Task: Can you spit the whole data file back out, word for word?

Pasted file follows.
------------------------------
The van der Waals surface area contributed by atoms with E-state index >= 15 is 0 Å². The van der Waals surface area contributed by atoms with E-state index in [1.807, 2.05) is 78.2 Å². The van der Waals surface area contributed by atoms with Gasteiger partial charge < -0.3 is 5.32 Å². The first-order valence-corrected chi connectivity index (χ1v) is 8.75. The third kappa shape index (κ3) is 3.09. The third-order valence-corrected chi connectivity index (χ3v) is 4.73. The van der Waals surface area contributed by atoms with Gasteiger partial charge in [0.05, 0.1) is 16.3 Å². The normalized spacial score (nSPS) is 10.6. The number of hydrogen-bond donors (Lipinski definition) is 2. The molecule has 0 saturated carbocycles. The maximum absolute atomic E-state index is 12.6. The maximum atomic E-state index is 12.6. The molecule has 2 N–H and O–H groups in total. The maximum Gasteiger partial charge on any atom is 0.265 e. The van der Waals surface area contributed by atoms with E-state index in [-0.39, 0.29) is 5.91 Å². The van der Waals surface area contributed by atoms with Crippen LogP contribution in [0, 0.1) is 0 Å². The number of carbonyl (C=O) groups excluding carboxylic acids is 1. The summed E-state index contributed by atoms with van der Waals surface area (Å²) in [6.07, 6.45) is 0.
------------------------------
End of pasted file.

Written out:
The van der Waals surface area contributed by atoms with E-state index >= 15 is 0 Å². The van der Waals surface area contributed by atoms with E-state index in [1.807, 2.05) is 78.2 Å². The van der Waals surface area contributed by atoms with Gasteiger partial charge < -0.3 is 5.32 Å². The first-order valence-corrected chi connectivity index (χ1v) is 8.75. The third kappa shape index (κ3) is 3.09. The third-order valence-corrected chi connectivity index (χ3v) is 4.73. The van der Waals surface area contributed by atoms with Gasteiger partial charge in [0.05, 0.1) is 16.3 Å². The normalized spacial score (nSPS) is 10.6. The number of hydrogen-bond donors (Lipinski definition) is 2. The molecule has 0 saturated carbocycles. The maximum absolute atomic E-state index is 12.6. The maximum atomic E-state index is 12.6. The molecule has 2 N–H and O–H groups in total. The maximum Gasteiger partial charge on any atom is 0.265 e. The van der Waals surface area contributed by atoms with E-state index in [-0.39, 0.29) is 5.91 Å². The van der Waals surface area contributed by atoms with Crippen LogP contribution in [0, 0.1) is 0 Å². The number of carbonyl (C=O) groups excluding carboxylic acids is 1. The summed E-state index contributed by atoms with van der Waals surface area (Å²) in [6.07, 6.45) is 0.